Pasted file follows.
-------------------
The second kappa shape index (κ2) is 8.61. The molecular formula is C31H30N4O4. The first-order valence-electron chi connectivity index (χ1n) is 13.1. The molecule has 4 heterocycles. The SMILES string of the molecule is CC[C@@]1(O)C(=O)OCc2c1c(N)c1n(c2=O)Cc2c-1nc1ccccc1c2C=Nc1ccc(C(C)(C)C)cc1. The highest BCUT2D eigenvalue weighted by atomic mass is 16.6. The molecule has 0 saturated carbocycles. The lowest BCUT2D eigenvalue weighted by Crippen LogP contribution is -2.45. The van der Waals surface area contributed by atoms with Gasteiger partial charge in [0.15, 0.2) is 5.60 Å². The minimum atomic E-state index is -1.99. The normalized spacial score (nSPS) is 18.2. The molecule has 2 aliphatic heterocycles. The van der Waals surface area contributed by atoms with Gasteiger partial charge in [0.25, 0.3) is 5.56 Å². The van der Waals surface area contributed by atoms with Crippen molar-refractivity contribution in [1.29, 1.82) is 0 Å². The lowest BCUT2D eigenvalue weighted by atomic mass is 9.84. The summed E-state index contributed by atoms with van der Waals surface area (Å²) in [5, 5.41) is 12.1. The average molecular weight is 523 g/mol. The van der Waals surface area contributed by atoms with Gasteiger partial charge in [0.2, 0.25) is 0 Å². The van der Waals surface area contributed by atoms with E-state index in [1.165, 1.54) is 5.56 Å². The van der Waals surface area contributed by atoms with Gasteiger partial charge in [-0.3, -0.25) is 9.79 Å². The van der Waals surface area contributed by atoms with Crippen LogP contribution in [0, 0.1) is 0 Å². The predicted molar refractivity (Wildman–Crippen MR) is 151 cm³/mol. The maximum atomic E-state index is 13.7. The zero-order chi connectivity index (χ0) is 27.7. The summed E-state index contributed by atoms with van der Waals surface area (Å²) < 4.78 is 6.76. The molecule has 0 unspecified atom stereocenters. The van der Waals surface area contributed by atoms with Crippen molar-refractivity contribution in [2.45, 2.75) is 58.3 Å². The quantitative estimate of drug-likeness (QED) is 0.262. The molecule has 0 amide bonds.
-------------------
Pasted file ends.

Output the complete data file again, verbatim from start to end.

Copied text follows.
The second kappa shape index (κ2) is 8.61. The molecular formula is C31H30N4O4. The first-order valence-electron chi connectivity index (χ1n) is 13.1. The molecule has 4 heterocycles. The SMILES string of the molecule is CC[C@@]1(O)C(=O)OCc2c1c(N)c1n(c2=O)Cc2c-1nc1ccccc1c2C=Nc1ccc(C(C)(C)C)cc1. The highest BCUT2D eigenvalue weighted by atomic mass is 16.6. The molecule has 0 saturated carbocycles. The lowest BCUT2D eigenvalue weighted by Crippen LogP contribution is -2.45. The van der Waals surface area contributed by atoms with Gasteiger partial charge in [0.15, 0.2) is 5.60 Å². The minimum atomic E-state index is -1.99. The normalized spacial score (nSPS) is 18.2. The molecule has 2 aliphatic heterocycles. The van der Waals surface area contributed by atoms with Gasteiger partial charge in [0.25, 0.3) is 5.56 Å². The van der Waals surface area contributed by atoms with Crippen molar-refractivity contribution in [1.29, 1.82) is 0 Å². The lowest BCUT2D eigenvalue weighted by atomic mass is 9.84. The summed E-state index contributed by atoms with van der Waals surface area (Å²) in [5, 5.41) is 12.1. The average molecular weight is 523 g/mol. The van der Waals surface area contributed by atoms with Gasteiger partial charge in [0.2, 0.25) is 0 Å². The van der Waals surface area contributed by atoms with E-state index in [1.165, 1.54) is 5.56 Å². The van der Waals surface area contributed by atoms with Gasteiger partial charge in [-0.3, -0.25) is 9.79 Å². The van der Waals surface area contributed by atoms with Crippen LogP contribution in [0, 0.1) is 0 Å². The predicted molar refractivity (Wildman–Crippen MR) is 151 cm³/mol. The maximum atomic E-state index is 13.7. The zero-order chi connectivity index (χ0) is 27.7. The summed E-state index contributed by atoms with van der Waals surface area (Å²) < 4.78 is 6.76. The molecule has 0 unspecified atom stereocenters. The van der Waals surface area contributed by atoms with Crippen molar-refractivity contribution in [2.45, 2.75) is 58.3 Å². The quantitative estimate of drug-likeness (QED) is 0.262. The molecule has 0 amide bonds.